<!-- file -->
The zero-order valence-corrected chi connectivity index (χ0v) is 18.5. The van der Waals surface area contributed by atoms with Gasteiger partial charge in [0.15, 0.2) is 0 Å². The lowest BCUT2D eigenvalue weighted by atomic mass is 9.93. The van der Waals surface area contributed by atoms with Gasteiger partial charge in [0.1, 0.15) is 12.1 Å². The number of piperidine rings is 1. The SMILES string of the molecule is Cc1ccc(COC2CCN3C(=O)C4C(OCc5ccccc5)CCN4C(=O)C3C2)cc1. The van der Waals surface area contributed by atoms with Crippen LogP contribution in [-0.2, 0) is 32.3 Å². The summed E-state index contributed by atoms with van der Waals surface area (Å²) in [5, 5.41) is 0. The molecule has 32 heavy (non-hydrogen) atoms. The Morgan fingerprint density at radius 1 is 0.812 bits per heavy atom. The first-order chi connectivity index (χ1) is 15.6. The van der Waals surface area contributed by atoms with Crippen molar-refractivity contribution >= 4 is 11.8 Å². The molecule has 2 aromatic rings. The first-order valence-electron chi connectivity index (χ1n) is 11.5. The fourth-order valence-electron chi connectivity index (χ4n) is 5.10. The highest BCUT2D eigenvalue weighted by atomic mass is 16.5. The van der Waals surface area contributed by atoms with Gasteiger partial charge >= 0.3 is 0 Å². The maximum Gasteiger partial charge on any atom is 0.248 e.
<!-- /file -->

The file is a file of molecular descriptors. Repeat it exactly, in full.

The zero-order valence-corrected chi connectivity index (χ0v) is 18.5. The van der Waals surface area contributed by atoms with Gasteiger partial charge in [0.15, 0.2) is 0 Å². The lowest BCUT2D eigenvalue weighted by atomic mass is 9.93. The van der Waals surface area contributed by atoms with Gasteiger partial charge in [0.1, 0.15) is 12.1 Å². The number of piperidine rings is 1. The SMILES string of the molecule is Cc1ccc(COC2CCN3C(=O)C4C(OCc5ccccc5)CCN4C(=O)C3C2)cc1. The van der Waals surface area contributed by atoms with Crippen LogP contribution in [-0.2, 0) is 32.3 Å². The summed E-state index contributed by atoms with van der Waals surface area (Å²) in [5, 5.41) is 0. The molecule has 32 heavy (non-hydrogen) atoms. The Morgan fingerprint density at radius 1 is 0.812 bits per heavy atom. The first-order chi connectivity index (χ1) is 15.6. The van der Waals surface area contributed by atoms with Crippen molar-refractivity contribution >= 4 is 11.8 Å². The molecule has 2 aromatic rings. The first-order valence-electron chi connectivity index (χ1n) is 11.5. The fourth-order valence-electron chi connectivity index (χ4n) is 5.10. The highest BCUT2D eigenvalue weighted by atomic mass is 16.5. The van der Waals surface area contributed by atoms with Gasteiger partial charge >= 0.3 is 0 Å². The maximum Gasteiger partial charge on any atom is 0.248 e.